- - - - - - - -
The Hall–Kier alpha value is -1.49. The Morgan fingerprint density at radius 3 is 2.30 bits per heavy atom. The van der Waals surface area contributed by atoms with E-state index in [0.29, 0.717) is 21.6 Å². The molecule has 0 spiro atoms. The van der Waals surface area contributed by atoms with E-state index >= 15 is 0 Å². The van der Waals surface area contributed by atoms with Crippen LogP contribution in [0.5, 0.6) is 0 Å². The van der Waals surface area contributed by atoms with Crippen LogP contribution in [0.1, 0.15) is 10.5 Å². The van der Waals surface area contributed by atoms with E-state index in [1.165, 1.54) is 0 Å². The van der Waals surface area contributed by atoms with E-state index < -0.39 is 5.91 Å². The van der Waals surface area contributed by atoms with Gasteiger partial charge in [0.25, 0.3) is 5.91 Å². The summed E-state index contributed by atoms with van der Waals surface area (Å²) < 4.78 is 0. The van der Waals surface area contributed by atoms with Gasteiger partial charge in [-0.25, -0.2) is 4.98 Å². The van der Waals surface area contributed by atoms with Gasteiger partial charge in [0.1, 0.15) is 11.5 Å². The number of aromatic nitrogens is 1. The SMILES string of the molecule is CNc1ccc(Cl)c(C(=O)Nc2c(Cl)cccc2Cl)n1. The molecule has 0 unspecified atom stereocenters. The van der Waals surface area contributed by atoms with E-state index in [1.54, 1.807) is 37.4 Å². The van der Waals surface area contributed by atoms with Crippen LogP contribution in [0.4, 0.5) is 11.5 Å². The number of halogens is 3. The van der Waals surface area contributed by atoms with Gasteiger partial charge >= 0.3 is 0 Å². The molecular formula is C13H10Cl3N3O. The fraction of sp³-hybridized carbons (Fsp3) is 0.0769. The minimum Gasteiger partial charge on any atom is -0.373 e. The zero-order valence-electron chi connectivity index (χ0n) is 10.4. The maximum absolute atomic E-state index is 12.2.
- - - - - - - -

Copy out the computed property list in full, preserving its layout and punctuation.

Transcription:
The Hall–Kier alpha value is -1.49. The Morgan fingerprint density at radius 3 is 2.30 bits per heavy atom. The van der Waals surface area contributed by atoms with E-state index in [0.29, 0.717) is 21.6 Å². The molecule has 0 spiro atoms. The van der Waals surface area contributed by atoms with E-state index >= 15 is 0 Å². The van der Waals surface area contributed by atoms with Crippen LogP contribution in [0.5, 0.6) is 0 Å². The van der Waals surface area contributed by atoms with Crippen LogP contribution in [0.1, 0.15) is 10.5 Å². The van der Waals surface area contributed by atoms with E-state index in [1.165, 1.54) is 0 Å². The van der Waals surface area contributed by atoms with E-state index < -0.39 is 5.91 Å². The van der Waals surface area contributed by atoms with Gasteiger partial charge in [0.25, 0.3) is 5.91 Å². The summed E-state index contributed by atoms with van der Waals surface area (Å²) < 4.78 is 0. The van der Waals surface area contributed by atoms with Gasteiger partial charge in [-0.25, -0.2) is 4.98 Å². The van der Waals surface area contributed by atoms with Gasteiger partial charge in [0.1, 0.15) is 11.5 Å². The number of aromatic nitrogens is 1. The SMILES string of the molecule is CNc1ccc(Cl)c(C(=O)Nc2c(Cl)cccc2Cl)n1. The molecule has 0 unspecified atom stereocenters. The van der Waals surface area contributed by atoms with E-state index in [1.54, 1.807) is 37.4 Å². The van der Waals surface area contributed by atoms with Crippen LogP contribution in [0.4, 0.5) is 11.5 Å². The number of halogens is 3. The van der Waals surface area contributed by atoms with Gasteiger partial charge >= 0.3 is 0 Å². The molecular formula is C13H10Cl3N3O. The fraction of sp³-hybridized carbons (Fsp3) is 0.0769. The minimum Gasteiger partial charge on any atom is -0.373 e. The zero-order valence-electron chi connectivity index (χ0n) is 10.4. The maximum absolute atomic E-state index is 12.2.